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Restored and artificial wetlands do not support the same waterbird functional diversity as natural wetlands

The restoration of degraded areas and the creation of artificial ecosystems have partially compensated for the continuing loss of natural wetlands. However, the success of these wetlands in terms of the capacity of supporting biodiversity and ecosystem functions is unclear. Natural, restored, and artificially created wetlands present within the Doñana protected area were compared to evaluate if they are equivalent in terms of waterbird functional trait diversity and composition. Functional diversity measures and functional group species richness describing species diet, body mass, and foraging techniques were modelled in 20 wetlands in wintering and breeding seasons. Artificial wetlands constructed for conservation failed to reach the functional diversity of natural and restored wetlands. Unexpectedly, artificial ponds constructed for fish production performed better, and even exceeded natural wetlands for functional richness during winter. Fish ponds stood out as having a unique functional composition, connected with an increase in richness of opportunistic gulls and a decrease in species sensitive to high salinity. Overall, the functional structure of breeding communities was more affected by wetland type than wintering communities. These findings suggest that compensating the loss of natural wetlands with restored and artificial wetlands results in systems with altered waterbird?supported functions. Protection of natural Mediterranean wetlands is vital to maintain the original diversity and composition of waterbird functional traits. Furthermore, restoration must be prioritised over the creation of artificial wetlands, which, even when intended for conservation, may not provide an adequate replacement. informacion[at]ebd.csic.es: Almeida et al. (2020) Comparing the diversity and composition of waterbird functional traits between natural, restored, and artificial wetlands. Freshwater Biology DOI 10.1111/fwb.13618


https://onlinelibrary.wiley.com/doi/full/10.1111/fwb.13618
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Wolf population genetics in Europe: a systematic review, meta-analysis and suggestions for conservation and management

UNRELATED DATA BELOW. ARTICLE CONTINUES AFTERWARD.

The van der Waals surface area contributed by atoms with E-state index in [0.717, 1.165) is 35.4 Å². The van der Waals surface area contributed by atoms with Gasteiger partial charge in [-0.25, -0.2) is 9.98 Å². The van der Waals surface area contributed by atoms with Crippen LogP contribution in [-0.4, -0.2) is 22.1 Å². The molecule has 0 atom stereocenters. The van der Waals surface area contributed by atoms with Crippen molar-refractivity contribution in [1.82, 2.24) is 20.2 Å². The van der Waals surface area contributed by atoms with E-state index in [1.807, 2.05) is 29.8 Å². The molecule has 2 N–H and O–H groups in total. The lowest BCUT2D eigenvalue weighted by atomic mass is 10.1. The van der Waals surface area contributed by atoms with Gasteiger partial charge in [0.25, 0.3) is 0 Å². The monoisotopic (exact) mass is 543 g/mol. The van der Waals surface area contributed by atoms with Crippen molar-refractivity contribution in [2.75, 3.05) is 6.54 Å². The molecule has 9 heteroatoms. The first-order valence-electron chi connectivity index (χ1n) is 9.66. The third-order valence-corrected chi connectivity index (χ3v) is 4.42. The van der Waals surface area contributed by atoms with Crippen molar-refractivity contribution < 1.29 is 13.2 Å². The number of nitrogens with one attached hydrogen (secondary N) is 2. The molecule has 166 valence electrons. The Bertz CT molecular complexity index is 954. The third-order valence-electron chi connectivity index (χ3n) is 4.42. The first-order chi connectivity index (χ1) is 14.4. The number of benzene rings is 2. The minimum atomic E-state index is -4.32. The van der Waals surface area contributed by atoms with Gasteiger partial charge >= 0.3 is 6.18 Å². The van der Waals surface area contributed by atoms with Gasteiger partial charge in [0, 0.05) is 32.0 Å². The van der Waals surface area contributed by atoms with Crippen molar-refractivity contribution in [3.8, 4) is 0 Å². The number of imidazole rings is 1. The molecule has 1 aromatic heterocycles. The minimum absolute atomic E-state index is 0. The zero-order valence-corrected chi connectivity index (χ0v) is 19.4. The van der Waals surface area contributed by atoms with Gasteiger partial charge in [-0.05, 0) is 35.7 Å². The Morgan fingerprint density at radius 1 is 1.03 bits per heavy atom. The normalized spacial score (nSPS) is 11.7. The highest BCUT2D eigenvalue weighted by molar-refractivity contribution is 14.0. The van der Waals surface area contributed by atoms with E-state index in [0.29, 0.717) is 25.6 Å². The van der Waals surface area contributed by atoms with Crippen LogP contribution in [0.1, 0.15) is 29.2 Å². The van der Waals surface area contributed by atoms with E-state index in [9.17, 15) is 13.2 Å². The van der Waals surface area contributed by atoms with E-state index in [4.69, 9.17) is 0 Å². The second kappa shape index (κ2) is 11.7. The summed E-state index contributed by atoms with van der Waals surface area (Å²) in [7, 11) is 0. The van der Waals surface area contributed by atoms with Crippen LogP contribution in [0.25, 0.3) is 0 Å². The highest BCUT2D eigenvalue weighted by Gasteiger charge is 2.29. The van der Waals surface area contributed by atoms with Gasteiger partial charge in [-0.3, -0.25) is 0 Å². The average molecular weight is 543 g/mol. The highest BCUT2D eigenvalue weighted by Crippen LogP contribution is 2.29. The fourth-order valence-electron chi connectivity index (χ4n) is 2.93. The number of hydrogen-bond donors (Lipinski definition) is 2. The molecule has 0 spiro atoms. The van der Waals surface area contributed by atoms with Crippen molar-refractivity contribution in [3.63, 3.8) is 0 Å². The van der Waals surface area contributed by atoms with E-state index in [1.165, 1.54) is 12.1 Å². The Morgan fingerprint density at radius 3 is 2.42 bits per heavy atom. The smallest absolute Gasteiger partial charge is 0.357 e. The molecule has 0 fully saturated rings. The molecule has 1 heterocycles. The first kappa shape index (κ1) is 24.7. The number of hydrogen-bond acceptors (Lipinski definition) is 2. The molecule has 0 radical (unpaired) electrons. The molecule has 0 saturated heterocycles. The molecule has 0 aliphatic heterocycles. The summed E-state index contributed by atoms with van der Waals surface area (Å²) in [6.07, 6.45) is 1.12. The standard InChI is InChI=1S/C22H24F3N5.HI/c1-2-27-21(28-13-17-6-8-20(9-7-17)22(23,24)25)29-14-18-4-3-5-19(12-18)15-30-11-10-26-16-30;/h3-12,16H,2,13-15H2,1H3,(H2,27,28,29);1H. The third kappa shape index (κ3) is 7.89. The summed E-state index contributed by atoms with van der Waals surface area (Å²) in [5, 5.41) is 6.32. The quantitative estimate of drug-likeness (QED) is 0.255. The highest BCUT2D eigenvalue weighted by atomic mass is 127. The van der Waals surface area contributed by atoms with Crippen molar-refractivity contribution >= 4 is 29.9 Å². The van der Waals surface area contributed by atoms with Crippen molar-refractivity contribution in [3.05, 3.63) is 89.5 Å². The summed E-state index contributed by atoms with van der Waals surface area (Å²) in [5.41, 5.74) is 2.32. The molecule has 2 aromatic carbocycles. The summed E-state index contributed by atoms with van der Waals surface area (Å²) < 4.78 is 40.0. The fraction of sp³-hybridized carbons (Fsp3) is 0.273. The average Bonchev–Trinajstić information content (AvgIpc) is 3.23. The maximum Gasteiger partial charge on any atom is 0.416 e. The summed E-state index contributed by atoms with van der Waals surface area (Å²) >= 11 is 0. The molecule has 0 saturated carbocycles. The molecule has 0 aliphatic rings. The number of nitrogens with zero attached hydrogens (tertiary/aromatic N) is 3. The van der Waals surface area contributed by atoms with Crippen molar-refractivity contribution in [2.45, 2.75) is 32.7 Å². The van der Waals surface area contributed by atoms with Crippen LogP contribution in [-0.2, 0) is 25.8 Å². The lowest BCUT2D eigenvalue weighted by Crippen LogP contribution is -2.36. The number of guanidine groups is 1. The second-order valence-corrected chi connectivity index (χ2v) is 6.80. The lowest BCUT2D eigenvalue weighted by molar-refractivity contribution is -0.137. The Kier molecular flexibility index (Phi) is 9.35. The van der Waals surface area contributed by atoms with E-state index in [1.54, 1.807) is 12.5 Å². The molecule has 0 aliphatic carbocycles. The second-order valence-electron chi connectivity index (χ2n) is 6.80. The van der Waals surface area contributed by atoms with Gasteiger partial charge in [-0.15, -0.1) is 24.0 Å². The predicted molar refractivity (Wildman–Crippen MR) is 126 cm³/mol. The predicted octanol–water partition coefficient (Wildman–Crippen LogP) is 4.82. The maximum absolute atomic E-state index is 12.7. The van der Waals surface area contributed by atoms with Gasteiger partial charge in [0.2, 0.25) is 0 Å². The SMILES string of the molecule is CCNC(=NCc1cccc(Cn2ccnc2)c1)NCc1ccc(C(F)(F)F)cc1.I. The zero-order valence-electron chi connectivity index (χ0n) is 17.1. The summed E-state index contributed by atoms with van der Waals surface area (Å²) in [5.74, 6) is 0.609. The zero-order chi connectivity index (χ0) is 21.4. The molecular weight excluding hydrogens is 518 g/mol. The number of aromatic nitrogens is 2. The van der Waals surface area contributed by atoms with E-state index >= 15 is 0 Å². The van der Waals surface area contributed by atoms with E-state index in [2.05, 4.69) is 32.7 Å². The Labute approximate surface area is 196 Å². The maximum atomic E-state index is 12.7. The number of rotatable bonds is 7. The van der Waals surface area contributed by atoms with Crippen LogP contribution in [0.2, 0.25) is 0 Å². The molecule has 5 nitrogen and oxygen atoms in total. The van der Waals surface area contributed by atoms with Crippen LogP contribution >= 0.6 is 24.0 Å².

Wolf population genetics in Europe: a systematic review, meta-analysis and suggestions for conservation and management

The grey wolf (Canis lupus) is an iconic large carnivore that has increasingly been recognized as an apex predator with intrinsic value and a keystone species. However, wolves have also long represented a primary source of human–carnivore conflict, which has led to long-term persecution of wolves, resulting in a significant decrease in their numbers, genetic diversity and gene flow between populations. For more effective protection and management of wolf populations in Europe, robust scientific evidence is crucial. This review serves as an analytical summary of the main findings from wolf population genetic studies in Europe, covering major studies from the ‘pre-genomic era' and the first insights of the ‘genomics era'. Findings derived from analyses of three compartments of the mammalian genome with different inheritance modes are analysed, summarized and discussed. To describe large-scale trends and patterns of genetic variation in European wolf populations, authors conducted a meta-analysis based on the results of previous microsatellite studies and also included new data, covering all 19 European countries for which wolf genetic information is available. Different indices of genetic diversity in wolf populations were compared and found a significant spatial trend in heterozygosity across Europe from south-west (lowest genetic diversity) to north-east (highest). The range of spatial autocorrelation calculated on the basis of three characteristics of genetic diversity was 650?850 km, suggesting that the genetic diversity of a given wolf population can be influenced by populations up to 850 km away. As an important outcome of this synthesis, the most pressing issues threatening wolf populations in Europe are discussed, important gaps in current knowledge highlighted, solutions to overcome these limitations suggested, and recommendations for science-based wolf conservation and management at regional and Europe-wide scales are provided. informacion[at]ebd.csic.es: Hindrikson et al (2016) Wolf population genetics in Europe: a systematic review, meta-analysis and suggestions for conservation and management. Biol Rev doi: 10.1111/brv.12298


http://onlinelibrary.wiley.com/doi/10.1111/brv.12298/abstract;jsessionid=253D80DCC1F9422D8BA60477025D1F55.f03t04